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History
History of the 110th Airlift Wing

The 110th Airlift Wing traces its lineage through one of its component units: the 172nd Fighter Squadron.

On Sept. 16th, 1947 172nd Fighter Squadron passed final inspection and earned federal recognition.

The base commander at the time was Captain Ross Norwood. Norwood - who advanced in rank to Lt. Colonel - oversaw the activation of the 172nd and its deployment to what was then called Selfridge Air Base during the latter stages of the Korean War in 1952.

Norwood Commanded until 6 February 1953 when Major Robert Flagg assumed command.

When the 172nd returned to Battle Creek, it began the transition from prop to jet, exchanging its Mustangs for F-86 Sabres, which flew from 1954 to 1955, when they were replaced by F-89 Scorpions.

In 1956, the 110th Fighter Group was organized as part of the new force structure being adopted across the nation. The 172nd remained the only flying squadron, but now it was joined by the 110th Air Base Squadron, the 110th Materiel Squadron and the 110th Infirmary.

Major Percy Lewis served as commander during this transition and was succeeded by non other than Captain Howard Strand.

In 1957, the 110th received a new aircraft, the RB-57 Canberra, and a new mission - tactical reconnaissance.

The resulting reorganization cost the 110th Fighter Group 40 percent of its manpower and its name - the group was deactivated and the 172nd Tactical Reconnaissance Squadron once again became Battle Creek's primary Air National Guard unit.

A second non-flying squadron, the 172nd Reconnaissance Technical Squadron helped prevent the loss of additional Guard members.

In 1962, the 110th Tactical Reconnaissance Group was reactivated with Major Howard Strand serving as its commander. Major Strand departed in January 1965 to become deputy commander of the 127th Tactical Reconnaissance Wing at Selfridge, but he returned again in 1974 to lead the 110th until 1981.

The 172nd flew Canberras until 1971, when it undertook the radical and unexpected transformation from the RB-57 jets to the smaller, prop-powered O-2 Skymaster.

On 11 June, 1971, the 110th Tactical Reconnaissance Group became the 110th Tactical Air Support Group.

For the next 10 years the buzz of pusher-props replaced the black puffs of jet engines firing up on the ramp. Colonel Strand continued to lead the 110th through the uncertainties of the 1970s.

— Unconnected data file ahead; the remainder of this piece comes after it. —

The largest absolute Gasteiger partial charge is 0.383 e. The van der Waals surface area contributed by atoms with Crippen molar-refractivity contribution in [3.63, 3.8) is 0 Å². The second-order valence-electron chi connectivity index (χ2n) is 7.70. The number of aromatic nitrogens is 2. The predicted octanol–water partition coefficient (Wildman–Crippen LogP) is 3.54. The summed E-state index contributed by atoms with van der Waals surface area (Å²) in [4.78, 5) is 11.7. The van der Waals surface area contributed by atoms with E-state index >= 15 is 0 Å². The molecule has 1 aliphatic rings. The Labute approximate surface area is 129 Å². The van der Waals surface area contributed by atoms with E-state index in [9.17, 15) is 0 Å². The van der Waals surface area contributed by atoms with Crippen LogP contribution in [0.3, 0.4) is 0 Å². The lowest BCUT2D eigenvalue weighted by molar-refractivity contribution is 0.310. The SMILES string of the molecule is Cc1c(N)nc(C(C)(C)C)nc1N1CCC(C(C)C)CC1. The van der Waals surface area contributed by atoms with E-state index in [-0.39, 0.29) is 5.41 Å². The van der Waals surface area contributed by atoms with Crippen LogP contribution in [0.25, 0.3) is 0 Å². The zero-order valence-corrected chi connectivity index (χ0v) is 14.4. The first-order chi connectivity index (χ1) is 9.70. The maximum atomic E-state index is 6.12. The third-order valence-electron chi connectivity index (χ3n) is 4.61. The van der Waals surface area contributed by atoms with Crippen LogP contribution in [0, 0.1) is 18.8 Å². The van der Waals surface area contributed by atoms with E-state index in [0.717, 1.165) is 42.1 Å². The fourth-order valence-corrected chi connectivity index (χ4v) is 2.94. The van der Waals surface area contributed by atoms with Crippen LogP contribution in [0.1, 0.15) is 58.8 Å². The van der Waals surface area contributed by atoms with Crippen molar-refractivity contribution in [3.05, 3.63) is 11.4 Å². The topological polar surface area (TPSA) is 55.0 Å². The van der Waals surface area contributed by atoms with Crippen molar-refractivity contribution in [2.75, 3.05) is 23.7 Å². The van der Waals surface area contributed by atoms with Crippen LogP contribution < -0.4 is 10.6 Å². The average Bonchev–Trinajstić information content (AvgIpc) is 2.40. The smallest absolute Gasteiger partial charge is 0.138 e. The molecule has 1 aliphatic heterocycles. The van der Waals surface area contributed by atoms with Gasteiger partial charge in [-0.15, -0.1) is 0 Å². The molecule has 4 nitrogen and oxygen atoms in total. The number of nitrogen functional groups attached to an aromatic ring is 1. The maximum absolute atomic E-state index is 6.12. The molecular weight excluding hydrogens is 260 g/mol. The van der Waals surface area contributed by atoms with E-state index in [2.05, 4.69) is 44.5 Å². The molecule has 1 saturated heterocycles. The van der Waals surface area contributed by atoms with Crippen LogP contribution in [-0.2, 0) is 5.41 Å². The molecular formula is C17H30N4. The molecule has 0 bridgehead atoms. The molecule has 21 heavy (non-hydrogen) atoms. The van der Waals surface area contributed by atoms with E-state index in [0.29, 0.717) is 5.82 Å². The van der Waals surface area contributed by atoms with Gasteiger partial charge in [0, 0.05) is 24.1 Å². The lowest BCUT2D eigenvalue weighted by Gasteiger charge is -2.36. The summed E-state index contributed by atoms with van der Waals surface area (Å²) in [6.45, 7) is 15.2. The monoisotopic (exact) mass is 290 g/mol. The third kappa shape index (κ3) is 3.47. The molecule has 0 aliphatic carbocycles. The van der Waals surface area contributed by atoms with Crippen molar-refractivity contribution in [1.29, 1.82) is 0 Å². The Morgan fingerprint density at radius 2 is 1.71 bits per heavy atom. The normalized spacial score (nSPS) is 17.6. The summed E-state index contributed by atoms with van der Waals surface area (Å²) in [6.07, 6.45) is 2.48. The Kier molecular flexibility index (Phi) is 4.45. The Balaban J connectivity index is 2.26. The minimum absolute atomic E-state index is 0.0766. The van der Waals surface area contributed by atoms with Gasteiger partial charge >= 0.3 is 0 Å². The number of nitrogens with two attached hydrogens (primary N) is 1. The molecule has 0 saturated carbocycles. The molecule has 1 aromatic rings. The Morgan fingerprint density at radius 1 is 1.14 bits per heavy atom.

In 1980, the 110th saw a return to jet power in the form of the OA-37 Dragonfly.

The following year saw Colonel Leroy Crane take command of the 110th, a position he retained until 1984 when he was succeeded by Colonel Ronald Seely.

Colonel Seely remained with the 110th until 1990, when he departed to become the Assistant Adjutant for Air in Lansing. His successor, Colonel John Bradley III, oversaw two transitions - from the Dragonfly to the OA-10 Thunderbolt II, our beloved Warthog, and from the 110th Tactical Air Support Group to the 110th Tactical Fighter Group.

That lasted until June, 1992 when we dropped the "Tactical" and received our current insignia.

Colonel Bradley was succeeded in June 1995 by Colonel Ronald Moore, on whose watch the 110th Fighter Group became, the 110th Fighter Wing.

Lt. Col. Ken Heaton took command of the Wing in July of 1997 and led the units deployment to Operation Deny Flight. Colonel Heaton went on to become the Assistant Adjutant for Air until his retirement. When he departed from Battle Creek in April 2001, he was succeeded by our present commander, Colonel Rodger Seidel.

Sixty years, 11 commanders, seven types of aircraft, six major reorganizations.

The 110th Fighter Wing had service in both Iraq and Afghanistan, supporting Operation Iraqi Freedom and Operation Enduring Freedom. Though its aircraft have changed, it remains dedicated to the Air Force values of Integrity, Service Before Self, and Excellence in All We Do.

The 110th Fighter Wing underwent a major transition moving from the A-10 aircraft to the C-21 aircraft in 2008. The C-21, which arrived in October 2008, is a twin turbofan engine passenger aircraft, the military version of the Lear Jet 35A. With a crew of two, it can accommodate eight passengers and 42 cubic feet of cargo. For aero medical evacuations, it can carry one little litter or five ambulatory patients plus one flight nurse and two medical technicians.

The aircraft first entered service in 1984 has a top speed of 530 mph, a range of 2,306 miles and a ceiling of 45,000 feet. The Air Force has an inventory of 35 C-21s with an additional 21 in the Air National Guard.

The base also witnessed the creation of a new unit, the 110th Air Operations Group on April 1st, 2009. The 110th AOG is a unique organizational structure to support the 17th Air Force (AFAFRICA). The 110th AOG has five squadrons that include medical, communications, logistics, operations and planning in a largely self-contained package.

The 110th Fighter Wing was re-designated as the 110th Airlift Wing with no change in station. It changed from an Air Combat Command (ACC) to an Air Mobility Command (AMC) on December 1st, 2009.
tabAir National Guard: A Short Story 
The Air National Guard as we know it today -- a separate reserve component of the United States Air Force -- was a product of the politics of postwar planning and interservice rivalry during World War II. The men who planned and maneuvered for an independent postwar Air Force during World War II didn't place much faith in the reserves, especially the state-dominated National Guard.

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3545 Mustang Avenue
Battle Creek, MI 49015-5509
 
(269) 969-3234 or 
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DSN: 580-3234 or 
580-3380
Fax: (269)969-3554, 
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